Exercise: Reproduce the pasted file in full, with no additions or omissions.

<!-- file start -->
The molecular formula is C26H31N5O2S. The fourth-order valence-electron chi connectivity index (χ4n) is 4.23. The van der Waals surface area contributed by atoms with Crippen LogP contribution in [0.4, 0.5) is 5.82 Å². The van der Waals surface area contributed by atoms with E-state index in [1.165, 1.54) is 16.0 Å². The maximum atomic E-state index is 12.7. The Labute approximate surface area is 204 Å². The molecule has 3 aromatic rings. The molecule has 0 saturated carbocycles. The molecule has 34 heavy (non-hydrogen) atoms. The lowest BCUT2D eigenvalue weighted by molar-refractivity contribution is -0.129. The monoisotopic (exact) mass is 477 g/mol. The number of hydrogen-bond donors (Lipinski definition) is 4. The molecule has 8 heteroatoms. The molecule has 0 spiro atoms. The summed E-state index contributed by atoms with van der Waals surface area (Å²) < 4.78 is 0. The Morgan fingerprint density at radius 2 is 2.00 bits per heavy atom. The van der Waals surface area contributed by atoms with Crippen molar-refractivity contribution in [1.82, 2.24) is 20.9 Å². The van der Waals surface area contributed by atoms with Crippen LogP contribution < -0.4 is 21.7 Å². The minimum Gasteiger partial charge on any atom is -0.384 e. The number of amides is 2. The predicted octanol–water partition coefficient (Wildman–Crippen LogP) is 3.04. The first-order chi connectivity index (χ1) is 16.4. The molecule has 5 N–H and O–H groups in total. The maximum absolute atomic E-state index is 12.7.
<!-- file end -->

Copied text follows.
The molecular formula is C26H31N5O2S. The fourth-order valence-electron chi connectivity index (χ4n) is 4.23. The van der Waals surface area contributed by atoms with Crippen LogP contribution in [0.4, 0.5) is 5.82 Å². The van der Waals surface area contributed by atoms with E-state index in [1.165, 1.54) is 16.0 Å². The maximum atomic E-state index is 12.7. The Labute approximate surface area is 204 Å². The molecule has 3 aromatic rings. The molecule has 0 saturated carbocycles. The molecule has 34 heavy (non-hydrogen) atoms. The lowest BCUT2D eigenvalue weighted by molar-refractivity contribution is -0.129. The monoisotopic (exact) mass is 477 g/mol. The number of hydrogen-bond donors (Lipinski definition) is 4. The molecule has 8 heteroatoms. The molecule has 0 spiro atoms. The summed E-state index contributed by atoms with van der Waals surface area (Å²) < 4.78 is 0. The Morgan fingerprint density at radius 2 is 2.00 bits per heavy atom. The van der Waals surface area contributed by atoms with Crippen molar-refractivity contribution in [1.82, 2.24) is 20.9 Å². The van der Waals surface area contributed by atoms with Crippen LogP contribution < -0.4 is 21.7 Å². The minimum Gasteiger partial charge on any atom is -0.384 e. The number of amides is 2. The predicted octanol–water partition coefficient (Wildman–Crippen LogP) is 3.04. The first-order chi connectivity index (χ1) is 16.4. The molecule has 5 N–H and O–H groups in total. The maximum absolute atomic E-state index is 12.7.